INTERVIEW: THE DAY I MET ELTON JOHN

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by Gary Steel

27th September, 2019

INTERVIEW: THE DAY I MET ELTON JOHN

Gary Steel celebrates 40 years of music journalism by disinterring and reanimating interviews from his big fat archive. In ‘The Day I Met Elton John’ Gary recounts his 1980 experience of getting an unexpected interview with Elton ‘Rocketman’ John.

Note: I was a very shy 21-year-old music journalist working for Wellington’s The Evening Post when Elton John’s tour promoter flew me to Auckland in November 1980 to attend a press conference designed to promote the star’s forthcoming live shows.

After the press had their way with EJ, I was unexpectedly summoned to do a one-on-one interview while he sat at a grand piano. I was totally unprepared. But I did get it on tape. Sadly, both that tape and transcript are long gone. But the original story lives on.

After the recollection piece below, you’ll be able to read my original report from the press conference that day.


It was made quite clear to the journalistic fraternity that Elton John would be holding one (and one only) New Zealand press conference; that it would be formal, and that no interviews would be granted whatsoever. This was, apparently, Elton’s directive.

So it came as some surprise when the nice lady at Polygram offered me a short, individual, post-press conference interview with the piano player himself.


EJ in the 1970s

On the precipice of the worst viral infection I’ve ever suffered, and not being a fan of the man personally – don’t take offence, I’ve nothing against the guy, just don’t like his music much – I must admit the prospect thrilled me not at all.

The tape playback of the day I met Elton John reveals a shaky voice on the verge of fade-out asking equally shaky questions of a tired-sounding musician co-operative but just a tad grumpy. The interview was his last for the day, having been at his most articulate during the formal press conference, and then subjected to the TV cameras.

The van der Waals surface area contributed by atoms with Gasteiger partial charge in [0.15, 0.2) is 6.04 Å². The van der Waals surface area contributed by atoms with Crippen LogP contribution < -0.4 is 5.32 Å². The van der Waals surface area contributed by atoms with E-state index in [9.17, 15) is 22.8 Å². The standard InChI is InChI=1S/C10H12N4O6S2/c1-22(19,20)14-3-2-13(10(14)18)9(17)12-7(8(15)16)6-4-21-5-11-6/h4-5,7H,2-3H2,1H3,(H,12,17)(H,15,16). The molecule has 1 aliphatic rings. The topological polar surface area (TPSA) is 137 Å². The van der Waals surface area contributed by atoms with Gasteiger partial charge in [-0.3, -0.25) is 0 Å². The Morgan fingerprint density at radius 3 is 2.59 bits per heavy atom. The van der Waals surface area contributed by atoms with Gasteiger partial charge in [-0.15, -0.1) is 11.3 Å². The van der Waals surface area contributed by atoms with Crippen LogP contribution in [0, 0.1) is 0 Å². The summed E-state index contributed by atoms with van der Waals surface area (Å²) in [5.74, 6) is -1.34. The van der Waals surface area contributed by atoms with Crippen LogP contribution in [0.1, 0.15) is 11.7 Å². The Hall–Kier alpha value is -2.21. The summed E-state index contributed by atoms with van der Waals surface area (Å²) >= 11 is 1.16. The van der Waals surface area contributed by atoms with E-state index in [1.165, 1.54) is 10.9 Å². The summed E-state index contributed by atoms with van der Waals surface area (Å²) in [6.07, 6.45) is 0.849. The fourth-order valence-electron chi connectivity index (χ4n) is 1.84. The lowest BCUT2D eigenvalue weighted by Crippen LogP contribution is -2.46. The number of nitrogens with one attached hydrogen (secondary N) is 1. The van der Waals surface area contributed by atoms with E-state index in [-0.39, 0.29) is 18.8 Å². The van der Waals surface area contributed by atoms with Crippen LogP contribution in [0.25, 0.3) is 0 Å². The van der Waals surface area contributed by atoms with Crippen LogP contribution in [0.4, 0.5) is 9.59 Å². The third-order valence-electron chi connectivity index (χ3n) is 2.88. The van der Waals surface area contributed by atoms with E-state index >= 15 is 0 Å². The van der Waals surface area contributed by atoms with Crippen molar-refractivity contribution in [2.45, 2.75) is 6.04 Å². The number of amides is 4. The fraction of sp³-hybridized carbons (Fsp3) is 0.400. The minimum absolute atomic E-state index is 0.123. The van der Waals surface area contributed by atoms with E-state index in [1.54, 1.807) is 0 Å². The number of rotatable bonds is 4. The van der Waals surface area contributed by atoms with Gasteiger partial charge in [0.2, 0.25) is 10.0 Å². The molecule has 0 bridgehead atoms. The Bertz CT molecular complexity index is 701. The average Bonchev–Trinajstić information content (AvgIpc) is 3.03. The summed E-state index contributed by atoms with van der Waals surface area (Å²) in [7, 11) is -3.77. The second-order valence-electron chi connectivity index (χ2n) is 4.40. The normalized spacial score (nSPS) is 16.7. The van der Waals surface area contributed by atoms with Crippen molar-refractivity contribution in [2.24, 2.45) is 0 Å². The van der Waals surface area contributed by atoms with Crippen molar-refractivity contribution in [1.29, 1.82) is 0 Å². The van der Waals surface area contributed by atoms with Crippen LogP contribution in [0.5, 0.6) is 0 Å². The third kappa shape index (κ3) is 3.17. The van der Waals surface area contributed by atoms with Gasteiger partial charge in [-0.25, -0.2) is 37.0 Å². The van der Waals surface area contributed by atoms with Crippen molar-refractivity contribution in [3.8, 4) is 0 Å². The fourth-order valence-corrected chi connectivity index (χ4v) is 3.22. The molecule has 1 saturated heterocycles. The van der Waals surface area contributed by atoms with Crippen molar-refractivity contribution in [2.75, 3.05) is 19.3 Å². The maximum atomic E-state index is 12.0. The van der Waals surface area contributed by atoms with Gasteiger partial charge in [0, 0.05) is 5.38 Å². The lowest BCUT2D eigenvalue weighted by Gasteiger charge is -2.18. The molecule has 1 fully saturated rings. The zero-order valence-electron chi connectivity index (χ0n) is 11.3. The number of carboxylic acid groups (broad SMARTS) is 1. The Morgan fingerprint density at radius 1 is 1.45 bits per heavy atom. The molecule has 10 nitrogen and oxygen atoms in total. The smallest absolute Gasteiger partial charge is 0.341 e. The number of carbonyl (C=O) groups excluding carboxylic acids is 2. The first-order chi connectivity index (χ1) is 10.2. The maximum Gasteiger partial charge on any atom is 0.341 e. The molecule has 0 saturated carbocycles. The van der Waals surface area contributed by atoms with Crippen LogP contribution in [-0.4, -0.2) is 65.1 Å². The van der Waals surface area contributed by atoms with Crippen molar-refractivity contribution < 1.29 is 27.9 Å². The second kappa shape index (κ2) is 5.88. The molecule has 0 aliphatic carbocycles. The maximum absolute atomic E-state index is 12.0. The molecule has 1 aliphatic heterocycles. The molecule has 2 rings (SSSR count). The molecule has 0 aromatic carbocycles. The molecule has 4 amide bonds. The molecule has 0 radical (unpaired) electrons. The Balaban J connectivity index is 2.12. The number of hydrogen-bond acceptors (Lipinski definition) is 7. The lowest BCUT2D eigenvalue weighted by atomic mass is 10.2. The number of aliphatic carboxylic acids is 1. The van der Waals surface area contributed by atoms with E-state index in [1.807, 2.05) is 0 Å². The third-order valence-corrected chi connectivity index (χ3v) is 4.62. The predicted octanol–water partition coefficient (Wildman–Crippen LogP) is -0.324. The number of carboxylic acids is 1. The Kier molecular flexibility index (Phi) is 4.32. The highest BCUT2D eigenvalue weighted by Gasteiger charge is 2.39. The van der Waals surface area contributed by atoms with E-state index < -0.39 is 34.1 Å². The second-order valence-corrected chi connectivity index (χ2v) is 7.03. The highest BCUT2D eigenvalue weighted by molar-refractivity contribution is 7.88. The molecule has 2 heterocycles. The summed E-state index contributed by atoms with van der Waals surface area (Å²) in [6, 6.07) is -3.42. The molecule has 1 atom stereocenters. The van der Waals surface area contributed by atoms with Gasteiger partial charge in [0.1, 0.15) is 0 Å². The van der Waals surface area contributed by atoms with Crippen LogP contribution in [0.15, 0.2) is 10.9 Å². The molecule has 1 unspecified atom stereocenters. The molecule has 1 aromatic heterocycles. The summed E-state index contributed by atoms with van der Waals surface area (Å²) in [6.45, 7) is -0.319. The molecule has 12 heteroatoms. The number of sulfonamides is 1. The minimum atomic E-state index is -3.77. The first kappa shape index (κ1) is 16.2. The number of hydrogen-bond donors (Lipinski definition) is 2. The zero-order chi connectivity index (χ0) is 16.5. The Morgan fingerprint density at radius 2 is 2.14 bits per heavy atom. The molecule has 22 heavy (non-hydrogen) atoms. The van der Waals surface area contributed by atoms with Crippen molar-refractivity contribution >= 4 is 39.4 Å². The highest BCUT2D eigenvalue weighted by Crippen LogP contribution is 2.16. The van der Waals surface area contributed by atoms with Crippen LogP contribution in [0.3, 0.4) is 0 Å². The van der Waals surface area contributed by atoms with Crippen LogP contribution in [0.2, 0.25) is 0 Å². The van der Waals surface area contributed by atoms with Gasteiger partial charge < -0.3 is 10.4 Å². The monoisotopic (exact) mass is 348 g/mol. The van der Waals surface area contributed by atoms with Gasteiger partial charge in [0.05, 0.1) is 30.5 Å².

I could write Elton talking about his football team, hair transplants, Rod Stewart and a host of other topics. But these have all been covered adequately by the daily press, so let’s read him saying different things.


EJ in the 1970s

I sit on a stool facing Elton, who is sitting at a piano. What’s your attitude to the modern phenomenon, new wave?

“Um… I didn’t mind being called a boring old fart although initially, I was rather shocked. Uh… but actually I thought I was a boring old fart and so the idea of what they were saying was in fact quite correct.

“It’s like the radio situation. In America, it’s totally middle of the road and all you get there is ‘Knights In White Satin’ and ‘Your Song’, or ‘Stairway To Heaven’, which is totally horrible. But in Europe, the situation is much healthier.

“In America, it’s totally middle of the road and all you get is… ‘Stairway To Heaven’, which is totally horrible.”

“I thought, ‘How dare they say that!’ but in fact, I was becoming very safe and very lethargic. And the energy created like, three years ago when things started was initially a shock but I totally enjoyed it because everything had a sense of humour about it.

“And every bloody group that had a go at me… When you meet them they go, ‘Ello’ (in falsetto). Y’know?

“I enjoyed all the groups coming up. The only thing that used to get on my tits was groups coming up and saying, ‘Well, y’know, we don’t want to sell any records’. It’s like The Clash, y’know. When they started off they [were like], ‘We don’t want a hit record’, and then when The Boomtown Rats got a number one single they were so pissed off. They wanted a number one. Everyone wants their records to sell. They don’t make them not to sell!”

“All the people that were doing it [punk] were quite old. They were the same age as me.”

“If they were younger I wouldn’t mind it but The Clash aren’t a young group. All the groups that started happening, if you analyse their ages, there weren’t actually many young groups.

“It was funny, the whole situation. I’d accepted the fact that I had to come to terms that it was about young people, but all the people that were doing it were quite old. They were the same age as me. Their ideals were right and they were very naïve and it was very lovely, but there’s actually not been that many young groups to come out of it except now with groups like The Specials.”


EJ in the 1980s

Then, just when you’re thinking, ‘Gee, EJ knows the score!’, it’s ‘k’thud!

“The Police to me are the best band that’s come out in five or six years. When I listen to their records they have something nobody else’s records has at the moment. I’ve got just about 20 albums in my hotel. People like Stevie Wonder and Neil Young. God! You need valium when you have Neil Young! Jesus! And you listen to them and you go, ‘There’s nothing exciting’, and you listen to The Police album and you go, ‘There’s something!’ They’ve got to be the biggest group out of the whole lot.”

How long will your renewed burst of activity last, Elton?

“I stopped for a long time. I didn’t think I would ever do anything again. The only way I could come back last year was the small way. Now, having this band together with Dee and Nigel, especially the rhythm section, I thought ‘I’m going to give it another shot for like three years. Three or four years.’ And then do odd shows here and there but not have a constant organisation thing going round me.